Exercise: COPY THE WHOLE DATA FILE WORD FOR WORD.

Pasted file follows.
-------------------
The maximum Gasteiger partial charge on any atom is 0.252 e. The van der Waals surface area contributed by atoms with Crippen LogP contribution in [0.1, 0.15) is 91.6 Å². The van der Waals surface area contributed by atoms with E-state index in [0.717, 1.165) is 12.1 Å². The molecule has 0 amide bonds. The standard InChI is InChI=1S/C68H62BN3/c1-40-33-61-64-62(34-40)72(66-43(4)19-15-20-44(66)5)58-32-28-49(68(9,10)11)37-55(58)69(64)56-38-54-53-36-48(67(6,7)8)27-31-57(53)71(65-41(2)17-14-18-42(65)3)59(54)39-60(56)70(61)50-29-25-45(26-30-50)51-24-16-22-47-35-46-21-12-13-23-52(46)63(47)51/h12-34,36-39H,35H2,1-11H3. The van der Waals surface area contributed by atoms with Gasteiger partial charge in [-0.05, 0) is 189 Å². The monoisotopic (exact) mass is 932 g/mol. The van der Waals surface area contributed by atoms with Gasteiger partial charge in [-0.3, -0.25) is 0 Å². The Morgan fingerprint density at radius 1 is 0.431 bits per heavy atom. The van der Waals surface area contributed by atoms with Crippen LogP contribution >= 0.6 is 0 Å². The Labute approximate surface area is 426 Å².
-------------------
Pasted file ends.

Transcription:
The maximum Gasteiger partial charge on any atom is 0.252 e. The van der Waals surface area contributed by atoms with Crippen LogP contribution in [0.1, 0.15) is 91.6 Å². The van der Waals surface area contributed by atoms with E-state index in [0.717, 1.165) is 12.1 Å². The molecule has 0 amide bonds. The standard InChI is InChI=1S/C68H62BN3/c1-40-33-61-64-62(34-40)72(66-43(4)19-15-20-44(66)5)58-32-28-49(68(9,10)11)37-55(58)69(64)56-38-54-53-36-48(67(6,7)8)27-31-57(53)71(65-41(2)17-14-18-42(65)3)59(54)39-60(56)70(61)50-29-25-45(26-30-50)51-24-16-22-47-35-46-21-12-13-23-52(46)63(47)51/h12-34,36-39H,35H2,1-11H3. The van der Waals surface area contributed by atoms with Gasteiger partial charge in [-0.05, 0) is 189 Å². The monoisotopic (exact) mass is 932 g/mol. The van der Waals surface area contributed by atoms with Gasteiger partial charge in [-0.3, -0.25) is 0 Å². The Morgan fingerprint density at radius 1 is 0.431 bits per heavy atom. The van der Waals surface area contributed by atoms with Crippen LogP contribution >= 0.6 is 0 Å². The Labute approximate surface area is 426 Å².